The Fifth Amendment to the United States Constitution and article I, section 9 of the Tennessee Constitution provide a privilege against self-incrimination to individuals accused of criminal activity, thus necessitating our examination of the voluntariness of a statement taken during custodial interrogation. State v. Northern, 262 S.W.3d 741, 763 (Tenn. 2008). Specifically, for a confession to be admissible, it must be "'free and voluntary; that is, [it] must not be extracted by any sort of threats or violence, nor obtained by any direct or implied promises, however slight, nor by the exertion of any improper influence. . . .'" State v. Smith, 933 S.W.2d 450, 455 (Tenn. 1996) (quoting Bram v. United States, 168 U.S. 532, 542-43 (1897)). In other words, "the essential inquiry under the voluntariness test is whether a suspect's will was overborne so as to render the confession a product of coercion." State v. Climer, 400 S.W.3d 537, 568 (Tenn. 2013).

If, prior to making a statement, the accused is advised of his Miranda rights and then knowingly and voluntarily waives those rights, the statement is admissible against the accused. State v. Callahan, 979 S.W.2d 577, 581 (Tenn. 1998) (citing Miranda, 384 U.S. at 444-45). Our supreme court has held that "the State need only prove waiver [of Miranda rights] by a preponderance of the evidence. In determining whether the State has satisfied that burden of proof, courts must look to the totality of the circumstances." State v. Bush, 942 S.W.2d 489, 500 (Tenn. 1997) (citation omitted). In the course of our examination, we consider the following factors in determining the voluntariness of a confession: the appellant's age; education or intelligence level; previous experience with the police; the repeated and prolonged nature of the interrogation; the length of detention prior to the confession; the lack of any advice as to constitutional rights; the unnecessary delay in bringing the appellant before the magistrate prior to the confession; the appellant's intoxication or ill health at the time the confession was given; deprivation of food, sleep, or medical attention; any physical abuse; and threats of abuse. State v. Huddleston, 924 S.W.2d 666, 671 (Tenn. 1996). Proof that an accused was made aware of his Miranda rights, although not conclusive, weighs in favor of the admission of a confession into evidence. See State v. Carter, 16 S.W.3d 762, 767 (Tenn. 2000).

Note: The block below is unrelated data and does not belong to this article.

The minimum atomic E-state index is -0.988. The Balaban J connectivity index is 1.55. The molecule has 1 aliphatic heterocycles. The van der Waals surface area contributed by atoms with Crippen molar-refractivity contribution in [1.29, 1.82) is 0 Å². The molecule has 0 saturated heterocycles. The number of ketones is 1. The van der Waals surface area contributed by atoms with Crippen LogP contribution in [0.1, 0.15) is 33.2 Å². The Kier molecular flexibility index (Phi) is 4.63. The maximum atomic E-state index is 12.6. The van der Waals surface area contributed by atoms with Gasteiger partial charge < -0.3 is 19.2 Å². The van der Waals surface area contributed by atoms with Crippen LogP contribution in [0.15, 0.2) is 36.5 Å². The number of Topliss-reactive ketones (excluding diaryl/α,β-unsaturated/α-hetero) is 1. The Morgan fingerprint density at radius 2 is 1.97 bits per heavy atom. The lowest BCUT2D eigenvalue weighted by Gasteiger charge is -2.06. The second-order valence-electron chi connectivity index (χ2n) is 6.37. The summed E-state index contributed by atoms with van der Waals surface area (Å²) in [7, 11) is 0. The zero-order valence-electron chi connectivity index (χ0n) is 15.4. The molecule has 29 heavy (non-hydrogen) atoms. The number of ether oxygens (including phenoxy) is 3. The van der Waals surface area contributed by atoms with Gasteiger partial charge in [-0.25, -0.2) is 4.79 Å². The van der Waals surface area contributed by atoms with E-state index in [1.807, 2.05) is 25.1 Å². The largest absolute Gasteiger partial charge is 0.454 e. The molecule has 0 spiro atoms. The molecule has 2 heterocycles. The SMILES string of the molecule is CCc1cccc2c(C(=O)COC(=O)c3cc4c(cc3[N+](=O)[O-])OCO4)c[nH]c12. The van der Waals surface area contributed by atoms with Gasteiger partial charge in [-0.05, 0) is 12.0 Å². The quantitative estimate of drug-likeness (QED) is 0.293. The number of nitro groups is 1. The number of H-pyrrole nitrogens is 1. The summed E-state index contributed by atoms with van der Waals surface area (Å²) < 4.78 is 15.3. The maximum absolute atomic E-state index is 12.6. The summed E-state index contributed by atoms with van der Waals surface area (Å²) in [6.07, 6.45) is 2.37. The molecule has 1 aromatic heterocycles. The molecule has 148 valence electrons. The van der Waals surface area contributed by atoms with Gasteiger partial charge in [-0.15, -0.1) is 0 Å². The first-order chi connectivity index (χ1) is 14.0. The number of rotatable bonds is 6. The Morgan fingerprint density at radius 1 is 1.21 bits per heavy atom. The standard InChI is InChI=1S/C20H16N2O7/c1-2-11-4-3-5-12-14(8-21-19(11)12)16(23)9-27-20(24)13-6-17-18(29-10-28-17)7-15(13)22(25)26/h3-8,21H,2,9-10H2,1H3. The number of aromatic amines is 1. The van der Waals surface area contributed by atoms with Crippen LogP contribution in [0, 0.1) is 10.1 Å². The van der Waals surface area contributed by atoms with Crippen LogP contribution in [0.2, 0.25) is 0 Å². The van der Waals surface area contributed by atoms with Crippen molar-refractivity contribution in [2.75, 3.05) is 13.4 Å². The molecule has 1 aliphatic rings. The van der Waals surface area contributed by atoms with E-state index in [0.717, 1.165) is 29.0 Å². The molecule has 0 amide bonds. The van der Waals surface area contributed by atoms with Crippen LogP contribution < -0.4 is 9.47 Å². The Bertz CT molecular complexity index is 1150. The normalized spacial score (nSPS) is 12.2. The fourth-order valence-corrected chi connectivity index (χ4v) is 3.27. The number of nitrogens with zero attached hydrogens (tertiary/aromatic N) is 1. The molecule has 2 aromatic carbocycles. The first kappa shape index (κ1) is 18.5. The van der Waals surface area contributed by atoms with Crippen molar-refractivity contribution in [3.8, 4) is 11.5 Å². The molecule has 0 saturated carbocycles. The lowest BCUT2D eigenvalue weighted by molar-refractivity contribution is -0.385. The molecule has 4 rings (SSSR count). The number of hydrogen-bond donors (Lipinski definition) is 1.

On appeal, the appellant complains that the officers questioned him before he was advised of his Miranda rights. He maintains that at trial, Detective Brown testified that questioning began at 2:00 p.m. but that the appellant was not advised of his rights until 3:40 p.m. The State argues that this issue was not raised in the trial court and is waived.

At the suppression hearing, the appellant limited his complaints to whether his limited ability to read and write, his mental difficulties, [2] and the officer's promises of leniency impacted the voluntariness of his confession. In his motion for new trial, the appellant merely asserted that the trial court erred by denying his motion to suppress. Therefore, we conclude that the appellant waived the issue. Nevertheless, we note that at the suppression hearing Detective Brown testified that the appellant was informed of his Miranda rights prior to any discussion about "the particulars" of the case. Moreover, although Detective Brown initially testified at trial that the appellant was brought into the precinct and advised of his rights at approximately 2:00 p.m., after reviewing the advice of rights form, he clarified that the interview began at 3:40 p.m.

Next, the appellant argues that his lack of education, poor comprehension skills, and mental problems affected whether his confession was knowingly and voluntarily made. He also asserts that the voluntariness of his confession was affected by his being held for two hours then being told that he could go home if he confessed. This court has previously stated that a defendant's "illiteracy, mental disability, and educational background . . . do not, in and of themselves, render [a] statement involuntary. Rather, they constitute factors for the trial court to consider in evaluating the totality of the circumstances." State v. John Philip Noland, No. E2000-00323-CCA-R3-CD, 2000 Tenn. Crim. App. LEXIS 608, at *6 (Knoxville, Aug. 3, 2000) (citations omitted). Detective Brown testified that the appellant was relaxed, rational, coherent, and cooperative and that he appeared to understand his Miranda rights and his statement. Additionally, Detective Brown asserted that he read the advice of rights form to the appellant, that he had the appellant read the form, and that the appellant signed the form prior to any discussion of "the particulars" of the case. Detective Brown further denied that he made any promises to the appellant in order to elicit a confession. The trial court specifically accredited the testimony of Detective Brown and found that the appellant was not credible. We conclude that the evidence does not preponderate against the trial court's finding that the confession was knowing and voluntary and that the trial court did not err by denying the appellant's motion to suppress. See State v. Danny Ray Smith, No. E2012-02587-CCA-R3-CD, 2014 Tenn. Crim. App. LEXIS 784, at *22-25 (Knoxville, Aug. 13, 2014).